Tuesday, October 27, 2009


Brands sell. People close.

What many marketers still have not fully realized is how powerful a brand can be with regard to selling. Some experts have gone as far as saying that the brand, if properly developed and promoted, can do “half the job” of making the consumer decide to buy a given product or service. Once the brand has made the emotional connection with the consumer, the job of closing the sale is made that much easier for the sales people.

With regard to hospitals and healthcare brands, the realization of the role a brand can play is even lower than one might expect. When there is a weak economy, the brand connection becomes even more important. In a recent study conducted in 2009, Deloitte concluded that “consumerism is a formidable force in health care, a defining characteristic between its past and future that will impact every stakeholder’s value proposition and business model.”

The study went on to say that while the status quo for many has changed recently, the “trend toward consumerism also presents great opportunity for those stakeholders that recognize the value of connecting with end users who ultimately drive demand for the goods and services sold in the U.S. health care system.”

More than ever, there is increasing evidence that growing numbers of consumers/patients want to be actively engaged. They are quite able to see variance in service, quality and costs. They are comparing doctors, hospitals, medications, devices, health plans and self remedies. In addition, they are exploring alternatives to conventional approaches and spending money to achieve their health goals. The tie-breaker when it comes to making these kinds of decisions is usually the brand. A strong brand will win out every time.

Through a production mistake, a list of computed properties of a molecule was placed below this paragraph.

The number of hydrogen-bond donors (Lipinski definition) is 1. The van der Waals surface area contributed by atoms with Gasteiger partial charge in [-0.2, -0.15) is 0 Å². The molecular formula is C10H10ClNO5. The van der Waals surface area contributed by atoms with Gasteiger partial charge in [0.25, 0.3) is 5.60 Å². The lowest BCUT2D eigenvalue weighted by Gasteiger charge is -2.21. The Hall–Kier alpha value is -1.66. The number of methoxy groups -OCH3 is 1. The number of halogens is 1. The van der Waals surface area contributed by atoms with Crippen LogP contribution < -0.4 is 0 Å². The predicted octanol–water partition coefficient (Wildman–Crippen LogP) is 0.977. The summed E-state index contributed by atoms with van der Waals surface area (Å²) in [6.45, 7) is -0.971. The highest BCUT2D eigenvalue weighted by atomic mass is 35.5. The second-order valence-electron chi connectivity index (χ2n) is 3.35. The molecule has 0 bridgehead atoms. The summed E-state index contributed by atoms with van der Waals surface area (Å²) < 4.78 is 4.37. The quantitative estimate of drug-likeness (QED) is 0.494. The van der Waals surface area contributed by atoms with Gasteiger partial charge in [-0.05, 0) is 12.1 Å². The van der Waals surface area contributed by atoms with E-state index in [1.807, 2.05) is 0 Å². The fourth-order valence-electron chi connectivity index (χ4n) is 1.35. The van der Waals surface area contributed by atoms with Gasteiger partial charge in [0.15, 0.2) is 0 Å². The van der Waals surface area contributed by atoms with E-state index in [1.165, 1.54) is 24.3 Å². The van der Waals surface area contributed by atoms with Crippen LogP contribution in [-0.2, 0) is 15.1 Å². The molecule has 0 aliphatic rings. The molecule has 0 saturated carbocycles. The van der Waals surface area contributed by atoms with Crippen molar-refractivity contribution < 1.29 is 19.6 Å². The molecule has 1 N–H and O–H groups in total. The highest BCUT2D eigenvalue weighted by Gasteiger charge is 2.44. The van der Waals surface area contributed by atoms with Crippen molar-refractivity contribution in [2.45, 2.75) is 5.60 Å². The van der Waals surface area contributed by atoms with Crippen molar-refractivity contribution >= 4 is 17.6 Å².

With regard specifically to selecting a hospital, marketers might want to take a hint from the Disney organization, wild as that may sound! What people want from Disney is a successful and valuable experience. When choosing a hospital, people have to be treated as consumers in much the same way. It is up to the hospital to provide the best experience a patient can possibly have. If that is the essence behind the brand, that hospital will have a definite edge, most likely a decisive one.

To make the point in a simple way, consider the following chart:

Disney Approach/ Hospital Brand Approach

Experience (Fun)/ Experience (Healing)
Cleanliness/ Cleanliness
Courteous Staff/ Courteous Staff
Expertise (Entertainment)/ Expertise (Medical)
New Rides/ New Technologies
Courteous Staff/ Courteous Staff
Good Accommodations/ Good Accommodations

Of course, the comparisons could go on at length, but the concept of how a consumer thinks about brands in these times also has to be considered. As in the case of consumer package goods, hospitals have to think of themselves as a “value purchase.” People are more careful when it comes to spending today than ever before. When consumers “shop” hospitals, the key criterion will be “value.” If they feel they will be getting their money’s worth from the total experience, they will choose accordingly.

Value is perceived at various levels by consumers. The following chart provides an example using water to illustrate.

Four Levels of Economic Offers
Commodity Water from sink FREE
Goods/packaging Bottle in supermarket $.12
Bottle Vending machine 1.00
Experience Bottle at a ball game $5.00

Obviously, in these cases, our execution of a marketing plan would consider every possible message and thoughts needed to convey an “experience-centric” brand positioning strategy.

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